[Source: Maxi yacht Rolex Cup] The 25th edition of the Maxi Yacht Rolex Cup commenced with gusto today as the 35 competing Maxi yachts completed a coastal course through Sardinia’s Maddalena archipelago. Strong winds ensured conditions were exacting for the five classes of Maxi yacht contesting the event, among them the beguiling J-Class yachts, where competition offers competitive racing and a compelling insight into sailing heritage.
Owing to their sleek lines, tall masts and decks gleaming with polished winches and varnished woodwork, the five attending J-Class boats catch many admiring glances on the docks of the Yacht Club Costa Smeralda. The America’s Cup boat of choice in the 1930s, victim of the steel shortage during World War 2 when a number of its kind were destroyed, has enjoyed a revival since the turn of the century. In 2000, the J-Class Association was formed encouraging the construction of replicas of the perished originals. Lionheart, Rainbow, Ranger, Shamrock V and Velsheda are the five J-Class boats on show in Porto Cervo for the Maxi Yacht Rolex Cup. The former three are replicas of original designs; the latter two restorations. Graceful to watch, captivating and fun to sail, the Class is equally defined by the Corinthian spirit of its competition.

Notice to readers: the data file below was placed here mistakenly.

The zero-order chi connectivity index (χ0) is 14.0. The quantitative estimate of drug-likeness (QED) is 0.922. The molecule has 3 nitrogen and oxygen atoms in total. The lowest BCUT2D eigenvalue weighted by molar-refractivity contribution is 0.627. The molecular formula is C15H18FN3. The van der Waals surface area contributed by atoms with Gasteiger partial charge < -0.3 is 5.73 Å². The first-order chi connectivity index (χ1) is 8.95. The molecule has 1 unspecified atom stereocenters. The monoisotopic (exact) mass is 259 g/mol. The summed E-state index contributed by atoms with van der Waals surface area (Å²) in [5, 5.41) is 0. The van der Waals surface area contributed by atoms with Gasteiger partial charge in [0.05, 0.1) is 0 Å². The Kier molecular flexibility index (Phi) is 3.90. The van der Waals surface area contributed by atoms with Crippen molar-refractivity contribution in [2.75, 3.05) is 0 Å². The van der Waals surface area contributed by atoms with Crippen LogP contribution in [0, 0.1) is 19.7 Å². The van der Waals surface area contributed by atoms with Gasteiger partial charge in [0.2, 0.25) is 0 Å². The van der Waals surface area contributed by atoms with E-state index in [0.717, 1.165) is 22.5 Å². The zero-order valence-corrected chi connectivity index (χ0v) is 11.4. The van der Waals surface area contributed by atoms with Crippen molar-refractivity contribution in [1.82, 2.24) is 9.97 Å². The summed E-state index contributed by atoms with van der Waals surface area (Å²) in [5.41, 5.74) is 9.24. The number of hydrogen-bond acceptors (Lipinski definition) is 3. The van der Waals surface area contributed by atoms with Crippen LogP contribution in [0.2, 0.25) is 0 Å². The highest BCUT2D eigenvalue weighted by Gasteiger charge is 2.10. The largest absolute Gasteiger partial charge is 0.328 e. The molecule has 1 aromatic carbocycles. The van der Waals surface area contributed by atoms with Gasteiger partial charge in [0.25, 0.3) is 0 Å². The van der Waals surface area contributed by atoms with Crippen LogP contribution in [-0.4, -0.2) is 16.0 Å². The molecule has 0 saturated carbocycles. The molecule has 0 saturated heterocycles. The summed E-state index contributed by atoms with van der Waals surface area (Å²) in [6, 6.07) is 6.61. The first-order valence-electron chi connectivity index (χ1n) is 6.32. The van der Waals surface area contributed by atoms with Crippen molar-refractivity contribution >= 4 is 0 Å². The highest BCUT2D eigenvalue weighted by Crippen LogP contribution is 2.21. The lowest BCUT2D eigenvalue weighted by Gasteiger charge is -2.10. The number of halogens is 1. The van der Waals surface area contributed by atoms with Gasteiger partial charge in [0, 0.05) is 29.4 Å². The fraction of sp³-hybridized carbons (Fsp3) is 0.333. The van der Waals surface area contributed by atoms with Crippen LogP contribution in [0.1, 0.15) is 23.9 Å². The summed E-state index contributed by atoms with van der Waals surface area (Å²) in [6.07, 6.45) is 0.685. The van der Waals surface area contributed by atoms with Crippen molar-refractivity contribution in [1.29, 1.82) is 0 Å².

Jeroen de Vos designed the replica of the original Rainbow for Dykstra & Naval Architects. It was launched in 2012 after two years of intense work between the design studio and shipbuilders Holland Jachtbouw. The great challenge for a latter-day J-Class designer is creating a finished yacht which is aesthetically loyal to its original design, complies with class rules, includes a full, luxury interior and is capable of high performance.
In order to compete on racecourses as demanding as those at the Maxi Yacht Rolex Cup, the contemporary take on the J-Class requires 21st century engineering musts. “We worked with the original line span from 1934 – it’s the one fixed factor in the design,” explains de Vos, “the boat now has an engine and there are an extra ten centremetres of freeboard to allow for all the systems and interior – all the stuff that they didn’t have in the ‘30s. Additionally, there are powered winches, there is a little deck house, the rig is taller and there is more sail area so while it looks the same from a distance, the way the boats are sailed is completely different from the old days.”
Bouwe Bekking is a professional sailor of considerable expertise, drawing on a career competing on boats as varied as Farr 40s, Volvo 70s and Supermaxis. At the Maxi Yacht Rolex Cup, he is a key decision maker on Lionheart, a restoration completed in 2010. “I’ve been sailing with Lionheartfor about three years,” explains Bekking. “All the boats are pretty similar that’s the nice thing about the J’s. Sailing them goes back to heritage of the America’s Cup, the roots of offshore racing, they are magnificent to view, great to sail.”